Best fishing in the bay

There is no shortage of evidence in Louisiana of catching redfish from the bay’s large, fast boats. The results are often remarkable.
Sam Hudson

Sugar-sand beaches, swaying palm trees, turquoise waters, and upscale resorts are often associated with fishing paradise—but you’ll find none of that in Venice, Louisiana. Instead, you’ll find a few homes on stilts in an unincorporated community (population 162 per 2020 census) and a dingy skyline dominated by oil and petrochemical refineries, factories, storage tanks, oil derricks, smokestacks and tall stacks of kindling, spewing blazing flames like enormous torches. It is a background that few would describe as attractive.

However, visitors travel to this industrial estate at the southernmost end of the road in Plaquemines, a two-hour drive south of New Orleans. Why? That must have been a pretty big draw to get them there.

The answer in one word is fishing. For some species of game fish, the fishing here ranks as some of the best in the world. In these productive waters, around and beyond the mouth of the Mississippi River, red and yellow rule. That is, the red drum near the beach and on the beach; Yellowfin tuna in blue waters around deep oil rigs. There is no shortage of guides for catching redfish and more from the bay’s big, fast boats. Likewise, charter captains in large, multi-engine center console boats (massive boats are especially popular) promise quick access to the river and to the blue waters where large numbers of oil rigs serve as heresies swarming with bait fish and predators – along with big game fish. The menu includes red snapper, gray snapper, cobia, tri-tail, jacks (amber, mako, crevalis), grouper and more.

Good size tuna caught in the Gulf of Mexico
Yellowfin tuna of all sizes can be relied upon near offshore oil rigs. Local captains have central consoles and fast moving boats making day trips easy to accomplish.
Sam Hudson

Venice, in essence, sticks to the Gulf of Mexico. It is surrounded by fishing areas on all sides. That’s good for the fishermen, except when it’s bad: when hurricanes roam the Gulf in late summer and fall. Since 1930, more than 30 named storms have struck southern Louisiana. Some major strikes such as Camille in 1969 and Katrina in 2005 left Venice devastated to the tune of $108 billion, with more than 1,500 people killed. However, the gun always returns, as do the hunters who can’t stay away.

It should be noted that although Venice has a unique location in the Gulf, a number of small communities in southern Louisiana are home to great marine and marine fisheries as well, such as Grand Isle, Lake Charles, Port Fourchon, and many more.

A large tuna caught near the oil rig off Venice, Louisiana
In blue waters, where large numbers of oil rigs act as contraptions, bait fish and predators abound.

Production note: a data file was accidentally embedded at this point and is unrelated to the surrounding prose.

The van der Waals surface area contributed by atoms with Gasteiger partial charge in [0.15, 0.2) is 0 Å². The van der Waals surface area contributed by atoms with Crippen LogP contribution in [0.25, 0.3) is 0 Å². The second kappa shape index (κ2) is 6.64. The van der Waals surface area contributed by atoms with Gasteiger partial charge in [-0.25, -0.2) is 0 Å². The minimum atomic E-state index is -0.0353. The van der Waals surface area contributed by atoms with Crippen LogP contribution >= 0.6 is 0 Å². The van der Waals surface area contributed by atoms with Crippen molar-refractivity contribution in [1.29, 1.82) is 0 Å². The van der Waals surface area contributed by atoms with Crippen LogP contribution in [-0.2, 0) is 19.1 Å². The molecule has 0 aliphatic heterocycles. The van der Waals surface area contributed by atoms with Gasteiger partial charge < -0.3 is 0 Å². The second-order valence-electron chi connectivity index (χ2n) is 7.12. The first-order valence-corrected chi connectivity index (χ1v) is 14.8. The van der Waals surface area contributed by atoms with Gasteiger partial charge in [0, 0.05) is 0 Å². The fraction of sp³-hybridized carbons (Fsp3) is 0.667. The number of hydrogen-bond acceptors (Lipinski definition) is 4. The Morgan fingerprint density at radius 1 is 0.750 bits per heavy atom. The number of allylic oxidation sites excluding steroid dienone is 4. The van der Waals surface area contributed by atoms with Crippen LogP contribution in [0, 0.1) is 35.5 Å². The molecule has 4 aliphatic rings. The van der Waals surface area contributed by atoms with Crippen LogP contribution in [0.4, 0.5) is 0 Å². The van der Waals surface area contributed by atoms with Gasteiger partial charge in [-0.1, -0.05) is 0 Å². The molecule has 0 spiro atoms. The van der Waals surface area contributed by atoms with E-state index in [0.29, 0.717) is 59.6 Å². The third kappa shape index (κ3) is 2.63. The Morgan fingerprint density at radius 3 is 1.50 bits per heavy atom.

Sam Hudson

Planning a trip

when are you going: The two things that are certain are that you can find good fishing any month of the year, and winters are more likely to be stormy. However, winter can be a good time to fish outside when conditions permit, not just for really big tuna, but also for big wahoo in numbers around the famous Midnight Lump (a 200-foot salt dome, known as Sackett Bank on NOAA maps). Summer offers good fishing opportunities for marlin, as well as yellowfin and blackfin tuna, as well as mahi.

Redfish action can be great throughout the year. While the summer months can be hot, in the heat of summer a good guide can take anglers back to the clear “ponds” in the shallow waters of the hinterland to spot the reds. October is hard to beat for fishing in Venice. For one thing, usually in October the really big red bull fish (30 to 40 lbs.) move into the inshore waters to join the smaller schooling fish. Offshore, skippers can fish large yellowfin and black-fin shrimp boats for non-stop action. Swordfish are caught here all year round, although spring through early summer is peak time.

Where to go and how to get there: As mentioned above, getting here is really simple. Whether you rent a car from Louis Armstrong International Airport in New Orleans or drive down, you’ll take the only highway you can take – Louisiana 23 South via Belle Chase (which is about a half hour in light traffic south of the airport) and then another 65 miles ( Just over an hour) down to Venice.

Redfish were caught on the beach around Venice
Back in the swamps of Louisiana, redfish (pictured), black drum and largemouth bass are popular light fishing catches.
Sam Hudson

what are you expecting: You’ll find many Venice fishing charters fishing in the blue waters and also in the inshore deltas, as well as guides for fishing in the “swamp,” as the inshore waters are widely known. As for accommodations, they are somewhat limited. Many fishing operations own their own accommodations (rooms, sometimes entire house boats) or work with others who have homes locally, and routinely set up their clients as part of their offering. Many of the charter tour operators who provide accommodation also arrange meals. With a little luck, you’ll enjoy an arrangement like this, and that often means unforgettable Cajun cooking.

A reliable all-inclusive option is Cypress Cove Marina & Lodge. A full marina and launch ramp is available, as well as 45 hotel rooms and a limited number of townhouse rentals. Cypress Cove runs out of land and sea captains, so it’s never a problem to find a captain who specializes in tri-tail, redfish, trout, swordfish or yellowfin tuna.

Out-of-state anglers will need a non-resident hunting guide/licence; Owners of private boats fishing offshore must obtain a free recreational offshore landing permit. Other than fishing in Venice, there isn’t much to do, although duck hunting in the fall is an option for some.

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(tags for translation)travel fishing

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